Four decades of service for village
HE has spent nearly four decades serving his community, battling bureaucracy and the power of the sea.
But as David Butcher surveyed the eroding beach next to his Corton home last week, it marked the end of his own efforts to defend the coastline – following his decision to step down after 37 years as a parish councillor.
During his time as a councillor, Mr Butcher, 68, has attended hundreds of meetings, studied thousands of minutes and spent countless hours working on behalf of fellow residents in what he describes as 'a lovely village'.
However, he said that three big issues had dominated his efforts.
As well as battling coastal erosion at Corton by helping to get a seawall and rock apron built, he also dealt with many complaints about the village's naturist beach which has been a regular source of concerns – and embarrassment – among locals.
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Mr Butcher has also, sadly in his view, seen his beloved rural parish became part of a Lowestoft town ward after it left the Lothingland ward in the last decade – despite 90 villagers protesting about the move to the Electoral Commission.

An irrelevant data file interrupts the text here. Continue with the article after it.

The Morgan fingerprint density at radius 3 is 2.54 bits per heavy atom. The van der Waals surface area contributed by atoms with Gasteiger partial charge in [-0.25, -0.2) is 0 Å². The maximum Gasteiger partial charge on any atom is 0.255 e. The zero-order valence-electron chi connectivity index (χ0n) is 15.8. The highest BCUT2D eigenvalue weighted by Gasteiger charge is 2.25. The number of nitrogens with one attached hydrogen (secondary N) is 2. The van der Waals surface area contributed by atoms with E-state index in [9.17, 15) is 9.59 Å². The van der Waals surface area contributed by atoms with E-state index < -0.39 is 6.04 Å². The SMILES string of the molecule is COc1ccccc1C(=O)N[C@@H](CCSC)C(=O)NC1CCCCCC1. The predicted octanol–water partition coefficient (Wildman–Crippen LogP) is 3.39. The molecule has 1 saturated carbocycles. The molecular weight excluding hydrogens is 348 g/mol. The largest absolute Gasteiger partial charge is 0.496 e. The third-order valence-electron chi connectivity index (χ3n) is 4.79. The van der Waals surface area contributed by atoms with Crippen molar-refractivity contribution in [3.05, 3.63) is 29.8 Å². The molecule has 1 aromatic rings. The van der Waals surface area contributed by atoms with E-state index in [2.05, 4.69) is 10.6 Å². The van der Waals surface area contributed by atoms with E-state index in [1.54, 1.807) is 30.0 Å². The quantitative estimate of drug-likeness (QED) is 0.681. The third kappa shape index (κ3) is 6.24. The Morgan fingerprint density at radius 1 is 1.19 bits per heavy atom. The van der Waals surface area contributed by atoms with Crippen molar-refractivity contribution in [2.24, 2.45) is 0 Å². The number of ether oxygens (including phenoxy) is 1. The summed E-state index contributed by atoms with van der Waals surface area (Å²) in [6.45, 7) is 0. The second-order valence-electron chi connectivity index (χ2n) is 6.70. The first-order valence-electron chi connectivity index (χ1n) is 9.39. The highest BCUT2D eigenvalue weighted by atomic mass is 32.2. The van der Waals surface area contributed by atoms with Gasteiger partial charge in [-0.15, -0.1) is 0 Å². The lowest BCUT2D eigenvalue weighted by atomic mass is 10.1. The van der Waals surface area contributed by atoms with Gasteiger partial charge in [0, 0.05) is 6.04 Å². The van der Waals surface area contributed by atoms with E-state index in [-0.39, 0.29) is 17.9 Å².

Mr Butcher, who moved to Corton in 1971 with his wife Ann, said: 'As a coastal community Corton has certainly faced several challenges. Corton is a lovely village with a real community feel to it. Despite everything, though, it has retained its strong sense of being a rural village and has not been swallowed up by Lowestoft.
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A former English teacher at Kirkley High School, Mr Butcher was also parish council chairman for four- and-a-half years and, as a keen local historian, he is working on two books about medieval Lowestoft and Lothingland.
Mr Butcher, who has two sons James and Jonathan and two grandchildren, Benjamin and Joshua, will also continue to have an input into Corton community life because – far from putting his feet up – he will continue to sit on the village playing field committee, help write the local newsletter, Coastline, and work on the Corton Woods project.
His hope now, he said, was that his long service might inspire other residents to take up the parish council mantle next year and help serve their community by filling two vacancies.
'I joined the parish council in 1973 as I firmly believe that you should get involved in community affairs wherever you live,' he said.